The future of legal volunteering

The future of legal volunteering

Cuts to the legal sector will oblige a more resourceful approach to how the potential of pro bono work can be best utilised in the future. As part of National Pro Bono Week 2016, Lesley Anderson QC, chair of the Chancery Bar Association’s pro bono subcommittee, looks at civil society endeavours and the role lawyers can play in public education on law and politics, as key and optimistic starting points.

Other than the traditional offering of free legal advice, what are the additional ways that lawyers can use their legal expertise for the public good?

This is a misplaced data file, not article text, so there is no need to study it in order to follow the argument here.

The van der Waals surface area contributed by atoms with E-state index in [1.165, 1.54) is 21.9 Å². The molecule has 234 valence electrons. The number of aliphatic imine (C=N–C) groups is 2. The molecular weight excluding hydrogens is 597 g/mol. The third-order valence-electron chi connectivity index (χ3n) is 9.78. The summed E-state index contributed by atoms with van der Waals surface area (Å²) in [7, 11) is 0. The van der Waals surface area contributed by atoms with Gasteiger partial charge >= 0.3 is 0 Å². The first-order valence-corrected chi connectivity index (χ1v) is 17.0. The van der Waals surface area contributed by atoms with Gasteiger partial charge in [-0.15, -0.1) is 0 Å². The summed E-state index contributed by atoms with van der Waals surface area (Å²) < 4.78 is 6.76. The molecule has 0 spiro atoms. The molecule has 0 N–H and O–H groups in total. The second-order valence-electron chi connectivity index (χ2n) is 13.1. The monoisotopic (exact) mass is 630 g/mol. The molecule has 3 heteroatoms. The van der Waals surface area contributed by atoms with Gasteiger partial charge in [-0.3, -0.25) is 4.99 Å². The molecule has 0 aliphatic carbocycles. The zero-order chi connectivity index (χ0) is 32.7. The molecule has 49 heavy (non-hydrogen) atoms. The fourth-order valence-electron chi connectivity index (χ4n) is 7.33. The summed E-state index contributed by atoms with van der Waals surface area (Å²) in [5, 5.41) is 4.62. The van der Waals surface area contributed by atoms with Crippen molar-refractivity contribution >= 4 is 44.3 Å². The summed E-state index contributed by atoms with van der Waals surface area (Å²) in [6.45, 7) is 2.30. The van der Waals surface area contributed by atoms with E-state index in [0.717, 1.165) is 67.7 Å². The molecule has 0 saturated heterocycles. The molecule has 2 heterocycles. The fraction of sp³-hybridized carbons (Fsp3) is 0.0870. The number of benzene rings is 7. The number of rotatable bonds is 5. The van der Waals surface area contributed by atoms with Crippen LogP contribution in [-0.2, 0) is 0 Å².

This can be done in two main ways. First, projects like Street Law are concerned with classroom and community based programmes which educate young people about law, government and constitutional issues. While the degree of active political engagement is still low among that age group, lawyers have an important educational role to play in the national post-Brexit and Scottish referendum debates (the latter saw 16 and 17 year olds enfranchised for the first time and a significantly higher level of active participation). These events reinforce the crucial part lawyers play in the national, constitutional debate. Second, lawyers have significant transferable skill sets which go beyond their technical legal knowledge and legal literacy and are well placed to participate in s

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